The yearling son of Alleged who came into the auction ring here Tuesday night was the type who permits his seller to dream that he might hit a jackpot. The colt had excellent conformation; his sire, a great European champion, has accounted for many high-priced yearlings.
But even before the bidding began, owner Jim Smith sensed he would be lucky to recover his $200,000 investment in the colt. The buyers who can create astronomical yearling prices, Robert Sangster and the Arabs, in particular, had not been looking at the son of Alleged with much interest.
The bidding proceeded slowly to the $200,000 level, where the auctioneer exhorted potential customers, "Let's not overlook this one at this price!" His pleas were in vain. The colt was finally sold for $205,000.
"This is a fickle business," Smith said.
A few minutes later, a son of the stallion Riverman was led into the ring. He looked good physically, but the breeding on his dam's side was not exceptional. Even so, Robert Sangster was interested in this one. His associate, John Magnier, had taken a position in the balcony where he could signal the bid-spotter inconspicuously. But from his location he could not see a silver-haired gentleman standing directly behind the bid-spotter. This was Col. Richard Warden, representing Sheik Mohammed al Maktoum.
Every time Magnier bid, Warden tapped the bid-spotter on the back with his sales catalogue to indicate he was upping the price. The two men countered each other's moves without hesitation, until Warden tapped out a $675,000 bid. Magnier turned and walked away, and another well-bred yearling had been bought by the Arabs.
Those two transactions epitomized the volatile, unpredictable nature of the modern thoroughbred business. The Alleged colt and the Riverman colt had appeared to be prospects of roughly equal quality. In fact, the editors of the industry newsletter Racing Update had estimated that the Alleged colt would sell for the greater price. Yet the Riverman colt sold for $460,000 more, for one reason: the right two big-money buyers were interested in him.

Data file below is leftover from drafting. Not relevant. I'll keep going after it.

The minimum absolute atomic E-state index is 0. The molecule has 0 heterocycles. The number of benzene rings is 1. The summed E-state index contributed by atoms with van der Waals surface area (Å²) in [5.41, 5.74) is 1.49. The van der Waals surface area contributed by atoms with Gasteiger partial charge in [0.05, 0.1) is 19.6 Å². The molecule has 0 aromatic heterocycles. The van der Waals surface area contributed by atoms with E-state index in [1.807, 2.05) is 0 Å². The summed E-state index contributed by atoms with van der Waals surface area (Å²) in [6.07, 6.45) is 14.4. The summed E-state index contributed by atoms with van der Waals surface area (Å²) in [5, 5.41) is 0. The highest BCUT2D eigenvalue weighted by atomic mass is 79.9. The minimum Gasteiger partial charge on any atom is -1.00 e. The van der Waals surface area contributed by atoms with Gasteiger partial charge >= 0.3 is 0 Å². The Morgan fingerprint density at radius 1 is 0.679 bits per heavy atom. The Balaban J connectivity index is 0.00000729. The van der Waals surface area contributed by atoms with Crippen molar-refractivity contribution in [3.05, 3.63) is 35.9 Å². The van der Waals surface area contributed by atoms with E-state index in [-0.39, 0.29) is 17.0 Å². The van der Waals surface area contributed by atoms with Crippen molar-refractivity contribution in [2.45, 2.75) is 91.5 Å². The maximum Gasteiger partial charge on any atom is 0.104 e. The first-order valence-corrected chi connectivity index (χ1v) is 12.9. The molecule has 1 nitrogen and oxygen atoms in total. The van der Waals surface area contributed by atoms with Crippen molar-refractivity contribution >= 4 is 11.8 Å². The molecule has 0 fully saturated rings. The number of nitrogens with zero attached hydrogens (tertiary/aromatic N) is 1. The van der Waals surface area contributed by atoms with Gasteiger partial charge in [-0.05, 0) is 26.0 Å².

Yearling prices have always been dictated, to some extent, by the tastes and whims of a relatively small number of people. But the industry has never seen anything like this. At the record-setting Keeneland sale last month, 51 percent of the money was spent by four interests--Sangster, two Arab groups and the British Bloodstock Agency (England), which represents Stavros Niarchos.
If two of them like your horse, the sky is the limit. If none of them likes him, you're in trouble. It is no surprise that John Finney, who runs the Saratoga Sales, says, "The business has never been riskier."
Despite the astronomical yearling prices that have been produced by the Sangster-Arab bidding duels, and the tremendous profits that some breeders have made, many people in the industry wonder if this is, in the long run, a healthy thing.
"If the prices this year don't cause an earthquake in the industry," said Bill Oppenheim, the editor of Racing Update, "they'll at least cause tremors for years to come. People who think they're going to breed and sell a $10 million yearling are going to go for piles of money on broodmares and stallion seasons."
Those people will find out just how dangerous a business it is to depend on only four major customers.
"The breeders on the cutting edge," Finney said, "are the ones who are breeding for the heavy hitters. If they spend $300,000 to breed a $600,000 mare to Northern Dancer, they've got to get $1 million to get an adequate return. They're really vulnerable."
Oppenheim thinks that it is not only the breeders of fancy yearlings who can get hurt in this unpredictable market. The excitement generated by the sale of a handful of the 40,000 thoroughbreds born each year in North America is pushing up prices for broodmares, stallion seasons and yearlings across the board.
"The cost of getting into the game is jumping to God knows where," he said. "Three years ago, you could justify a speculative investment in horses. Now you've got to be 'round the bend to play this game."